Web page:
Serpent River Book
Serpent River Book, 2017
Serpent River Book is a 72 page accordion fold artist-book, that combines archival images, maps, poems, lyrics, satellite photos, with the artist’s own images and texts on river bio-cultural diversity, in a long and meandering collage. The fluctuating publication can frame many narratives. As a book it can be opened, pleated and read in many directions, and has a performatic potential to it, functioning as a score, or as a workshop tool. Serpent River Book gathers visual and written materials compiled by the artist while working in Colombian, Brazilian, and Mexican communities affected by the industrialization and privatization of river systems.
The book is part of the ongoing body of work ‘Be Dammed’, that investigates the effects of
HUNGER AS A TEACHER
I began to investigate the El Quimbo hydroelectric power project on the Magdalena River after reading the following headline in March 2012: “The River Refuses to Shift its Course”. El Quimbo is a dam built on the Yuma River —the indigenous name for the Magdalena River, Colombia’s main waterway— by the Endesa- Emgesa multinational conglomerate. The environmental license for the project was granted in 2008 and the dam began to generate electricity in 2015. El Quimbo is the second of the seventeen hydropower plants laid down in the “Master Plan for Exploiting the Magdalena River,” which aims to transform the river into a fluvial highway focused on the export of coal, petroleum and other minerals, as well as the generation of energy. It proposes all this without taking into account that it is a vital transport waterway for more than 70% of Colombia’s population.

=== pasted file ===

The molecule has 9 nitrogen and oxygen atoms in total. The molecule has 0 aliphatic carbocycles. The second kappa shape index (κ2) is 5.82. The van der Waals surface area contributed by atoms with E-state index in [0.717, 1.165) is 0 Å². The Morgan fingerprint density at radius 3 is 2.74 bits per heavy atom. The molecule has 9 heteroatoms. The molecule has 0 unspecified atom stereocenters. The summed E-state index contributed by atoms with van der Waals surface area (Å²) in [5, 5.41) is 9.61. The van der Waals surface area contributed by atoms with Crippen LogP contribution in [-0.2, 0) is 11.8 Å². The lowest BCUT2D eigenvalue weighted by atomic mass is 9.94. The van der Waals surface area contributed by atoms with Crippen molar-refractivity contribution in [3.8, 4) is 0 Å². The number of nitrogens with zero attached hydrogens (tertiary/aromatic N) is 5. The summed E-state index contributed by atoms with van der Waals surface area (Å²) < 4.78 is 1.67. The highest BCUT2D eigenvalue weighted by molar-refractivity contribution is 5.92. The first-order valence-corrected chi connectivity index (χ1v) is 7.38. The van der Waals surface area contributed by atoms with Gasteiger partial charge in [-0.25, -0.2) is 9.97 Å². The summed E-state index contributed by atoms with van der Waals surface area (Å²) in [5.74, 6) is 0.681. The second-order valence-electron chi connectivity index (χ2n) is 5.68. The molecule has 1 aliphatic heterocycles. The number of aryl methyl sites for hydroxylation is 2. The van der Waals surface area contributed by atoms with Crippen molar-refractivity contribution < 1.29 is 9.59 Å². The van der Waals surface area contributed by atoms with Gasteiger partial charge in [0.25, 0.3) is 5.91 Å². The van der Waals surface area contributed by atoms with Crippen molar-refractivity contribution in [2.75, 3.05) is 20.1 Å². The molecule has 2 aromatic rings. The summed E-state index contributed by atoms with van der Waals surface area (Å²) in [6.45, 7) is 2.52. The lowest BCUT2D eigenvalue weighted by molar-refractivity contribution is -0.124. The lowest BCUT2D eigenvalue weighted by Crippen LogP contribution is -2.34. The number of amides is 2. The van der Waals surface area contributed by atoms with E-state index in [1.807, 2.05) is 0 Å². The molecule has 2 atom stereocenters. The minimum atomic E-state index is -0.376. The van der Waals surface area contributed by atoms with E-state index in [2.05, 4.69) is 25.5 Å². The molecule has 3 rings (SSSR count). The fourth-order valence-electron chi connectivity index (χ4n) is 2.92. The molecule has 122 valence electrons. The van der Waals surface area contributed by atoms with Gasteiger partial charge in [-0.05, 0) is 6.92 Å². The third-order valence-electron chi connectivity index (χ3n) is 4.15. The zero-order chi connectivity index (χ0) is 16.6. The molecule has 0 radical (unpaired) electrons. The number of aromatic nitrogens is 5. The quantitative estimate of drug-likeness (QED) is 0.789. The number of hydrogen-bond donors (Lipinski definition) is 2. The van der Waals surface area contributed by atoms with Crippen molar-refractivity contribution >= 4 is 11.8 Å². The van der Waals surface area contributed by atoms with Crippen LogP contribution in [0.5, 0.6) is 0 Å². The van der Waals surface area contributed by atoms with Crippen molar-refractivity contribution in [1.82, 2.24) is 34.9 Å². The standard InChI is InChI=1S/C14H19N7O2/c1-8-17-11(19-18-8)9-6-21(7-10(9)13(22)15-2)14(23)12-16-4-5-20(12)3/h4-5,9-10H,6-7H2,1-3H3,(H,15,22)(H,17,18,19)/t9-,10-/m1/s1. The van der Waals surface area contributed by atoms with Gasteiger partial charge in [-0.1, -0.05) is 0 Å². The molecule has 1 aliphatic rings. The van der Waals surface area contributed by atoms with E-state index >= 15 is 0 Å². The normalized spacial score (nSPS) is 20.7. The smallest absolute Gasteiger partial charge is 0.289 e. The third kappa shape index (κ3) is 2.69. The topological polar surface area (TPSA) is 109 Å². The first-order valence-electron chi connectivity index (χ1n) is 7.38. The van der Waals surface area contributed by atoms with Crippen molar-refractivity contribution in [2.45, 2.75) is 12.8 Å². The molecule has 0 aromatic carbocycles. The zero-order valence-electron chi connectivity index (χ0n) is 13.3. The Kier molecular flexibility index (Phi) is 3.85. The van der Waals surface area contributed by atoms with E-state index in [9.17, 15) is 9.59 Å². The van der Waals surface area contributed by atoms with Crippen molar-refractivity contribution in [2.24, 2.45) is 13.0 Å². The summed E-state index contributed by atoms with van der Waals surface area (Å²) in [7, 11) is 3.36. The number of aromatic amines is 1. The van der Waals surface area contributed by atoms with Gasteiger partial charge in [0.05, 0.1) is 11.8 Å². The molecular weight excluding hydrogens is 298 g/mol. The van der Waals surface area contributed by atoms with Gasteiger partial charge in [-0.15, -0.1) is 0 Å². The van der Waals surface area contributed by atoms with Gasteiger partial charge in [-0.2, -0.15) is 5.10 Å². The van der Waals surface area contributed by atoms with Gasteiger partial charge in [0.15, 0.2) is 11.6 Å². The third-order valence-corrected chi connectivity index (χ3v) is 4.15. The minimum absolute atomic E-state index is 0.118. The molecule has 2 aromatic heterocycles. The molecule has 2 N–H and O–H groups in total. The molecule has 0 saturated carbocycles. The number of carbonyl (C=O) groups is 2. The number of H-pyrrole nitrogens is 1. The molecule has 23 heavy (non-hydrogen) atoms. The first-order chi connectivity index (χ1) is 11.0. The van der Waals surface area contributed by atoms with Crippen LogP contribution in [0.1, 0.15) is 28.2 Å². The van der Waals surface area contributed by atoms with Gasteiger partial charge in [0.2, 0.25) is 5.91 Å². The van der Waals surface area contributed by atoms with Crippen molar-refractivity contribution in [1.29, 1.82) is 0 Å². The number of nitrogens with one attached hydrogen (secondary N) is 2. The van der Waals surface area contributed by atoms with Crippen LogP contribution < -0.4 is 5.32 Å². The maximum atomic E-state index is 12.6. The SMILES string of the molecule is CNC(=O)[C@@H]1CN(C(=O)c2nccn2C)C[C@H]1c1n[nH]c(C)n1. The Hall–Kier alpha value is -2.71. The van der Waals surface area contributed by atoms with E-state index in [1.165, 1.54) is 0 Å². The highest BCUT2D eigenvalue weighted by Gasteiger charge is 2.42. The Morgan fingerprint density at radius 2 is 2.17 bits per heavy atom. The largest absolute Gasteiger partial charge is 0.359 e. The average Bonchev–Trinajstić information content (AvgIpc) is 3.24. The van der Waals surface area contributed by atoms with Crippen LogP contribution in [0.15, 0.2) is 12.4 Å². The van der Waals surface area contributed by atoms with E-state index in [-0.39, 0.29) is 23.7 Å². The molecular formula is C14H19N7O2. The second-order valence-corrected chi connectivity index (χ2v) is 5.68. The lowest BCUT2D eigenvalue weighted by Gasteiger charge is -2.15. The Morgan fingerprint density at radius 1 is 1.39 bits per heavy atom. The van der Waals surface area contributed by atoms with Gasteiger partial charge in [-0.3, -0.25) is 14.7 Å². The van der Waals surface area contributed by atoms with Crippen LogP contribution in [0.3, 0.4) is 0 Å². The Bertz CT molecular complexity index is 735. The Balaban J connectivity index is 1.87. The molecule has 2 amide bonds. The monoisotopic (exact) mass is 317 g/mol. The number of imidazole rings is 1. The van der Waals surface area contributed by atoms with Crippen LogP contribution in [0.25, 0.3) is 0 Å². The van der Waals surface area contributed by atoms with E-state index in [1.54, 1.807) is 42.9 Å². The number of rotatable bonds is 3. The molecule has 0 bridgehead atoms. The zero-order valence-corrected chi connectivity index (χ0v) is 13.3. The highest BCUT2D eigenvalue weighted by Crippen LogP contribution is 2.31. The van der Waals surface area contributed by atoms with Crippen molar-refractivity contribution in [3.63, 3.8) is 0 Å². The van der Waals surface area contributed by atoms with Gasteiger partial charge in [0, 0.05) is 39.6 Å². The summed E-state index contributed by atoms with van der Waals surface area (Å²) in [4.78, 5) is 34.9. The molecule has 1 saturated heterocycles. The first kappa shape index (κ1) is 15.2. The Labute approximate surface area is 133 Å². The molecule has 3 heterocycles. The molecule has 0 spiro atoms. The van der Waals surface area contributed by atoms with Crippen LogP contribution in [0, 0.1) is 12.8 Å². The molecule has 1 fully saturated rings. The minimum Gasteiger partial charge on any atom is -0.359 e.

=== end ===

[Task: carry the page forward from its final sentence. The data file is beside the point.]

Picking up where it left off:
That investigative article explained that, after its course was shifted, the Yuma River had grown: it had returned to its natural bed, eroded the deviation tunnel and halted the construction work. In May 2012 I visited the area affected by the dam for the first time. In the town of La Jagua I spoke to Mrs. Zoila Ninco, who explained to me that the Yuma had grown in that way because it knew that it would halt the building of the dam. In all the environmental conflicts I have a close knowledge of, the rivers, mountains, animals, jungles and minerals are creatures which take an active role in the efforts of territorial resistance. With Zoila I went to the Cuacua River —Suaza River being